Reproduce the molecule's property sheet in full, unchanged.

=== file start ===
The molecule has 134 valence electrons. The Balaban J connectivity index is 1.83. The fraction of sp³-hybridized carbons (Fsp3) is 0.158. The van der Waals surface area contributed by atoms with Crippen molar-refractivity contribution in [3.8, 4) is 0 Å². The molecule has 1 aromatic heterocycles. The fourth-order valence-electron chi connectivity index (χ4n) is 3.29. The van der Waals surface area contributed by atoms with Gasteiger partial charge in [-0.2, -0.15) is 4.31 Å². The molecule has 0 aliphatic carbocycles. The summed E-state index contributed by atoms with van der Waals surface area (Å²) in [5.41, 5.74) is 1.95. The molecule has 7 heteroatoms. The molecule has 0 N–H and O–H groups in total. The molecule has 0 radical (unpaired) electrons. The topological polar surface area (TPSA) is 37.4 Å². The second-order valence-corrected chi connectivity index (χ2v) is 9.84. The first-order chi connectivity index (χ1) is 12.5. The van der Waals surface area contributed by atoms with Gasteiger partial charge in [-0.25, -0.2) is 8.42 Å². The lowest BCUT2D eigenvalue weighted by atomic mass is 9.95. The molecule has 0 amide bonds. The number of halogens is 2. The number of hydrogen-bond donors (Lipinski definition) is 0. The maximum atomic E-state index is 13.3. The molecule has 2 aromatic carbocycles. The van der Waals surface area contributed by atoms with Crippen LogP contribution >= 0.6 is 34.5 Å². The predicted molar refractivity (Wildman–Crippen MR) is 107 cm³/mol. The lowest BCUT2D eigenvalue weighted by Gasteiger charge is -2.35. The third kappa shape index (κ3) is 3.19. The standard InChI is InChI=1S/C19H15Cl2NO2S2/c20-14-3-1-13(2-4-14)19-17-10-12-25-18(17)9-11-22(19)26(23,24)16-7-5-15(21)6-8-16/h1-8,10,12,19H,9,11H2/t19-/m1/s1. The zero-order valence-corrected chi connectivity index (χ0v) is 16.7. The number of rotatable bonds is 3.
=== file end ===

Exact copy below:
The molecule has 134 valence electrons. The Balaban J connectivity index is 1.83. The fraction of sp³-hybridized carbons (Fsp3) is 0.158. The van der Waals surface area contributed by atoms with Crippen molar-refractivity contribution in [3.8, 4) is 0 Å². The molecule has 1 aromatic heterocycles. The fourth-order valence-electron chi connectivity index (χ4n) is 3.29. The van der Waals surface area contributed by atoms with Gasteiger partial charge in [-0.2, -0.15) is 4.31 Å². The molecule has 0 aliphatic carbocycles. The summed E-state index contributed by atoms with van der Waals surface area (Å²) in [5.41, 5.74) is 1.95. The molecule has 7 heteroatoms. The molecule has 0 N–H and O–H groups in total. The molecule has 0 radical (unpaired) electrons. The topological polar surface area (TPSA) is 37.4 Å². The second-order valence-corrected chi connectivity index (χ2v) is 9.84. The first-order chi connectivity index (χ1) is 12.5. The van der Waals surface area contributed by atoms with Gasteiger partial charge in [-0.25, -0.2) is 8.42 Å². The lowest BCUT2D eigenvalue weighted by atomic mass is 9.95. The molecule has 0 amide bonds. The number of halogens is 2. The number of hydrogen-bond donors (Lipinski definition) is 0. The maximum atomic E-state index is 13.3. The molecule has 2 aromatic carbocycles. The van der Waals surface area contributed by atoms with Crippen LogP contribution >= 0.6 is 34.5 Å². The predicted molar refractivity (Wildman–Crippen MR) is 107 cm³/mol. The lowest BCUT2D eigenvalue weighted by Gasteiger charge is -2.35. The third kappa shape index (κ3) is 3.19. The standard InChI is InChI=1S/C19H15Cl2NO2S2/c20-14-3-1-13(2-4-14)19-17-10-12-25-18(17)9-11-22(19)26(23,24)16-7-5-15(21)6-8-16/h1-8,10,12,19H,9,11H2/t19-/m1/s1. The zero-order valence-corrected chi connectivity index (χ0v) is 16.7. The number of rotatable bonds is 3.